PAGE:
Windows 8 isn't selling as fast as earlier Microsoft operating systems. Many customers who have the software dislike it so much they use add-ons to mask features. Windows Phone 8 is the fastest-growing smartphone OS, but has a tiny market share.
Both problems are solvable.
On the other hand, Windows RT looks beyond saving.
IDC estimates Windows RT sold around a million units by the end of March. That's after six months on the market. In comparison, Apple sells well over a million iPads every week.
Almost a desktop operating system
RT suffers from being almost-a-desktop-OS in a non-desktop device. And there's that clumsy business of needing to switch to desktop mode to handle certain tasks.
Windows 8, that's the full version not RT, works fine on more powerful tablets and touch screen PCs. If you must have Windows on a portable device, that's the best way to go - even if it is expensive. HP's Elitepad shows how this can work.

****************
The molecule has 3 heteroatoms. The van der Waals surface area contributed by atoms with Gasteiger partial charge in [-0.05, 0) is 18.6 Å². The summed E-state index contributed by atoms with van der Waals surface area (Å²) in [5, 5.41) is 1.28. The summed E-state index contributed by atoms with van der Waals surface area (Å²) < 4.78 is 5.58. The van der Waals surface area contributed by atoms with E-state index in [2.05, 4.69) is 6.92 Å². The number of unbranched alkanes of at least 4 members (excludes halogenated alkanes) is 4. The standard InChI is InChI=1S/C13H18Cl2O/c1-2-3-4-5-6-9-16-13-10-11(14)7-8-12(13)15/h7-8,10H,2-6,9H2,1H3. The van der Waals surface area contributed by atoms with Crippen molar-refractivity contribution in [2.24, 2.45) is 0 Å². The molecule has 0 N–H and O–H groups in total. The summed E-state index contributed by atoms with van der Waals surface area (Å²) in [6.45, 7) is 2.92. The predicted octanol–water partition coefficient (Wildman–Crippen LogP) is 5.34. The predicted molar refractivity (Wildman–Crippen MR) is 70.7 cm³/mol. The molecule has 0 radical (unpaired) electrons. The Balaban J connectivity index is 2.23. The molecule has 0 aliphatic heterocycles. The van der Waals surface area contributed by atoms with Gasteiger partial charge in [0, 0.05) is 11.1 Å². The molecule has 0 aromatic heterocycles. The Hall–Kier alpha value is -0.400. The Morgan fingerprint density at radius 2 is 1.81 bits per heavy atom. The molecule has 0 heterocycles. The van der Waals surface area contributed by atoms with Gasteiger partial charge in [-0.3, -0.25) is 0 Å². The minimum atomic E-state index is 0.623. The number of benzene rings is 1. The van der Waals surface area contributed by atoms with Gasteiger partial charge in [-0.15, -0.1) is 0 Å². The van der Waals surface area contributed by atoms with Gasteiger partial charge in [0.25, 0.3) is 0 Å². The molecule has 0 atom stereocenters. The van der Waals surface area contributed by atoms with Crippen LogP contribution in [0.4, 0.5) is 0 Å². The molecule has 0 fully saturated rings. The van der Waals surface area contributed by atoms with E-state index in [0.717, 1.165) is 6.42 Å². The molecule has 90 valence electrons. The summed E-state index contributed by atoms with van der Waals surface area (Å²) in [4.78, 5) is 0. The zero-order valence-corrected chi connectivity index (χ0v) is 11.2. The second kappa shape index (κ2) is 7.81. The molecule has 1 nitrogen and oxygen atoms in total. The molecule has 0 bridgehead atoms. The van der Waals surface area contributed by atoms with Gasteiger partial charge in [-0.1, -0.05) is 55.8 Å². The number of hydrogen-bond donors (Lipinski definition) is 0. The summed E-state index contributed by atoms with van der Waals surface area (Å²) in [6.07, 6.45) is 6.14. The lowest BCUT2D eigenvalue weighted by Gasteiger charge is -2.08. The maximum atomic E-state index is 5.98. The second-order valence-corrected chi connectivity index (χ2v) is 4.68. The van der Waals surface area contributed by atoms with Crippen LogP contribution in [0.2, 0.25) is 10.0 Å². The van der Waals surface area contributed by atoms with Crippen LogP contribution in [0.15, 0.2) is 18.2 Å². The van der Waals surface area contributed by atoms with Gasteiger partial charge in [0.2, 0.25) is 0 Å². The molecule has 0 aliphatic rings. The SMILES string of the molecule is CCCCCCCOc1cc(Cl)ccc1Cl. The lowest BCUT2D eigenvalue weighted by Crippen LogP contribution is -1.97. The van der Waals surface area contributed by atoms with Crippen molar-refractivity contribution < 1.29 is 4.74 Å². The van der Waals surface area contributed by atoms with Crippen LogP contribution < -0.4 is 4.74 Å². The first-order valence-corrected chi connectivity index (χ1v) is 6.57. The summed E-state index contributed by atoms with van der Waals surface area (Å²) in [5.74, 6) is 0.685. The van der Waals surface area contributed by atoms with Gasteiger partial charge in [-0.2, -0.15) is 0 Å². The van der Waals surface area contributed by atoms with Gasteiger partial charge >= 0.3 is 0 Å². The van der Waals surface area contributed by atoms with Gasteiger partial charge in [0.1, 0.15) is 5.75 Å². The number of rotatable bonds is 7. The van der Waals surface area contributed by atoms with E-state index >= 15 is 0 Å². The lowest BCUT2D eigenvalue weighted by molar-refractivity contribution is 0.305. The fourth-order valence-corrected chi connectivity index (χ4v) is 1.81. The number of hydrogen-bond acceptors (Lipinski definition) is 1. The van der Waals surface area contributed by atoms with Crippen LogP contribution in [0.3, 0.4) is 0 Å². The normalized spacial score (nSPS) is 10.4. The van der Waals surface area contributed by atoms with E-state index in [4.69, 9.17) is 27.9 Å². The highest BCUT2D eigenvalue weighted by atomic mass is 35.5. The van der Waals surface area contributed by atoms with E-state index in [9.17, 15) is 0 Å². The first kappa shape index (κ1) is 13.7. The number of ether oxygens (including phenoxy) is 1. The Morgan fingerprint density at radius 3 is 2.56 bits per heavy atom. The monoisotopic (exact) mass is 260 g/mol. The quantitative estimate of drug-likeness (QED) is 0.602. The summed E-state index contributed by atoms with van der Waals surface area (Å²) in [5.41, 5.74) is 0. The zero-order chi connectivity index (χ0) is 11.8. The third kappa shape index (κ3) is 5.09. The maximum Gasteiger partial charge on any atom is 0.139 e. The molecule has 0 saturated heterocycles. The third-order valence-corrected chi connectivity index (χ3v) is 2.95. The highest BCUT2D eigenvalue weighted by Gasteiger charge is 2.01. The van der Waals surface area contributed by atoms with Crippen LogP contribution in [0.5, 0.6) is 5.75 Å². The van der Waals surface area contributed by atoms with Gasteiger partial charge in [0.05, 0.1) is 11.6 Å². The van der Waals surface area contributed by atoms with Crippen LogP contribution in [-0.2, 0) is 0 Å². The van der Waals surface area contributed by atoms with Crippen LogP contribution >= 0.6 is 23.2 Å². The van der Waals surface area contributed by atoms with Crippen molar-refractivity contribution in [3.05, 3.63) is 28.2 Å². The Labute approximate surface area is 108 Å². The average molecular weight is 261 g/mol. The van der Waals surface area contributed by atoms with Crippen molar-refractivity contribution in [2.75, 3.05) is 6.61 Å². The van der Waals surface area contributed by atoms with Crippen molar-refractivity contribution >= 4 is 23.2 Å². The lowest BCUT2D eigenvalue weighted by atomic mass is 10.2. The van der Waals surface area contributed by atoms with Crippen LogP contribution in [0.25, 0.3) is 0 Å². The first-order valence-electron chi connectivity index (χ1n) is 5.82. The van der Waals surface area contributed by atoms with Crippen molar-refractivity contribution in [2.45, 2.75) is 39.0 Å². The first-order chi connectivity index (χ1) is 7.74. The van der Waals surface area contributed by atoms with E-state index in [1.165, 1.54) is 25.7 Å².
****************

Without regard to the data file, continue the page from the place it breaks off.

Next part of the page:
Although it has detractors, Windows Phone 8 is a fine smartphone OS.
Microsoft could have used Windows Phone 8 as its tablet OS. That's, in effect, what Apple did with iOS. The software running an iPad comes from the iPhone, not from the Macintosh.
It looks like the market has spoken and its response to RT is 'no thanks'. This may change If reports of a 7-inch Windows tablet are correct and Microsoft delivers something compelling. Otherwise, RT is doomed.